I have a tendency to enter into things without really thinking. I entered the Brighton marathon having only ever run the Race For Life in 2007 dressed as a fairy. I went to Uni without ever having looked at it. I buy clothes without EVER trying them on. My latest sporting venture was no different: taking part in the Ringmer Sprint Triathlon: I arrogantly thought the run looked a bit short on the ‘novice’ race…
So today came, and with a whole bunch of nerves, lack of proper equipment and a questionable outfit choice, I headed to Ringmer, with my mate, Kev. Kev was even less prepared than me, I’d argue, having signed up the week before and claiming to be unable to swim. But off we went. On the way in, we passed a couple of people that looked like this:
Hmmm: perhaps my helmet held together by knots wasn’t the thing to wear, I thought. Never mind – no turning back now!
We head to the swim, which was in the school swimming pool. It was divided into 4 lanes, and we had to swim 20 lengths, with 4 swimmers per lane. The slowest swimmers went first, and as I’d put down a guestimate time of 10 minutes, I was somewhere in the middle. This meant I had to wait just over an hour before actually getting in the water – an hour of getting really scared, but also chatting to some really nice other tri-hards, most of them doing their first one too. During this wait, I was persuaded to sign up to another tri in September: having not even got in the water…
The swim itself went pretty swimmingly (boom, boom) – back in the day, I was quite a good little swimmer but in the run up to the tri had only been in the water a handful of times. Swimming fitness is something that you cannot blag, and I really felt the last 5 lengths. I quickly jumped out – panicked, and had to ask a group of spectators where to go. Pegging it across some school fields in my swimsuit is not the most elegant thing I have ever done, but, hey, I made it to my bike without falling over!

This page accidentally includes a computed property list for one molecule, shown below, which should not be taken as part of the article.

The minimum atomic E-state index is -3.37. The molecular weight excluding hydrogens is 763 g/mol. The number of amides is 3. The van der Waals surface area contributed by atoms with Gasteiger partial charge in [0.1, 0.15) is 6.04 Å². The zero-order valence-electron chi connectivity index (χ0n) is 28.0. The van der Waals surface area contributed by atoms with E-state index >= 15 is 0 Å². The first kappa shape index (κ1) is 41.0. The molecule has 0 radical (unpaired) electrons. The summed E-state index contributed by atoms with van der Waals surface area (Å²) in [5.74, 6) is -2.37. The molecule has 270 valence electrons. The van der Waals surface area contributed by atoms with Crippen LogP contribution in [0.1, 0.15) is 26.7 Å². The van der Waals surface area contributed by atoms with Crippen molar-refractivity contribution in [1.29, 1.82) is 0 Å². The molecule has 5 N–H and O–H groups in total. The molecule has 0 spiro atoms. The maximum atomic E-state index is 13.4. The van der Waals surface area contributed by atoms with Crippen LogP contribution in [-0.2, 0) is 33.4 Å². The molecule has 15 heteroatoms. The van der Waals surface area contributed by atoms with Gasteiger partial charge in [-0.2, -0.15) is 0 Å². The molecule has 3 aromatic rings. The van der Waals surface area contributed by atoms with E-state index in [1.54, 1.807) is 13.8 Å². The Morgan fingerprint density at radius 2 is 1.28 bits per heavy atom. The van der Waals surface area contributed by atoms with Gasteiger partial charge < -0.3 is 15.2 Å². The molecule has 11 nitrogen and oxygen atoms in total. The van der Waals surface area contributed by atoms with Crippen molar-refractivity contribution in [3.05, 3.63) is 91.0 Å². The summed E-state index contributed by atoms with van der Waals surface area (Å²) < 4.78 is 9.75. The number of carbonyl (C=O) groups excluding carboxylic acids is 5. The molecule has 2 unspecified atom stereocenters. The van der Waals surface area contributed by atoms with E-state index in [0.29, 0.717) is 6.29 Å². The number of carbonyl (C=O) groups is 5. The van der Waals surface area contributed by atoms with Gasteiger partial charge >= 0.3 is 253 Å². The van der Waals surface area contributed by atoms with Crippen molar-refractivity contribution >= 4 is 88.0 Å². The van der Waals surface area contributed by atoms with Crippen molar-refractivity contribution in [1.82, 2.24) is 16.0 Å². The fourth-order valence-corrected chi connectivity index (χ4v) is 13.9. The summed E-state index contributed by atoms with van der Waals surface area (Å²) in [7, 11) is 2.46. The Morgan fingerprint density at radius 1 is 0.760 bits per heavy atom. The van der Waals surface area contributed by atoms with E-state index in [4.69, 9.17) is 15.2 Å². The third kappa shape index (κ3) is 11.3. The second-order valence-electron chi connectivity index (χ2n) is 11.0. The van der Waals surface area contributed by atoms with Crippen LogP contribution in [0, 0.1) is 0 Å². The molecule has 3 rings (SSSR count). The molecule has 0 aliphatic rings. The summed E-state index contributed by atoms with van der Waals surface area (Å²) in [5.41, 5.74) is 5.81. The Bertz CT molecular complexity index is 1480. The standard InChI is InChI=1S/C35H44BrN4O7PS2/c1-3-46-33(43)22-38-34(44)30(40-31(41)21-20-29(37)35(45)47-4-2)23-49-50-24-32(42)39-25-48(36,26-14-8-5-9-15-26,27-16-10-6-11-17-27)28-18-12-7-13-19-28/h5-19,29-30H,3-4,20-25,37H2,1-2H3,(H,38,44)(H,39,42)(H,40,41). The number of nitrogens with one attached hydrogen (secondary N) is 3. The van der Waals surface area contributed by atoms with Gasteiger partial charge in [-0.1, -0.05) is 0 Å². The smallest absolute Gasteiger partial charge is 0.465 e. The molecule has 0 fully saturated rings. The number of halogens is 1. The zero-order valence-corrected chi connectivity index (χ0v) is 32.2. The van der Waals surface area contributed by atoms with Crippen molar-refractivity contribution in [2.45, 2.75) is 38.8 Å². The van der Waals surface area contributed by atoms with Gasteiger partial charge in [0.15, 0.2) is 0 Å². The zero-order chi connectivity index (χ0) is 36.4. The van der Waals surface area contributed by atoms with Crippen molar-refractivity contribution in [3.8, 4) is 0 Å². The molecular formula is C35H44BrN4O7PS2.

At the bike the only thing going through my head was that I had to put my helmet on first. So I did. Only to quickly realise I couldn’t actually fit my vest over my helmet. I struggled with it for a bit, all the time being overtaken by people in snazzy tri-suits, who had no helmet-vest issues. My shorts also got stuck on my damp thighs, and I spent what was probably far too long drying my feet. I must’ve been in transition for at least 5 minutes…
So off I hopped on my bike, nearly getting mowed down by a pesky car in the first 100 metres. The bike leg itself was great fun – gotta love zooming round some country lanes on a sunny Sunday morning. I overtook a few people, and was overtaken by a few people (including Kev! Grrr.) and my lovely bike, Florence, did begin to start making some interesting noises at around 20km after we’d had to tackle some gritty road. The bike leg was by far my favourite, as I think this picture shows:
Coming off the bike was much more straightforward, as I didn’t have to negotiate an outfit change. However, the first lap of the run was incredibly tough: like doing the last 3km of a marathon. My legs felt like lead and my breathing was all over the show. It was probably the longest 3km of my life, ever. Fact. BUT the second lap was fine – my legs settled down and I began to slowly catch and overtake people. Running is definitely my strongest discipline, and I’d like to see what would happen over a longer distance tri… (with a bit more swim/run training perhaps!).
… and, after 1 hour, 32 minutes and 56 seconds… I finished! I had an absolutely BRILLIANT time, and can’t wait to do another one. I think tris could be my new thing as I seem to get injured all of the time when I’m just running. The event itself was friendly and well run: it was great for us beginners, as well as the pros with their plastic wheels and funny shaped hats.
I ended up coming 10th out of the ladies – so there’s something to aim for next year!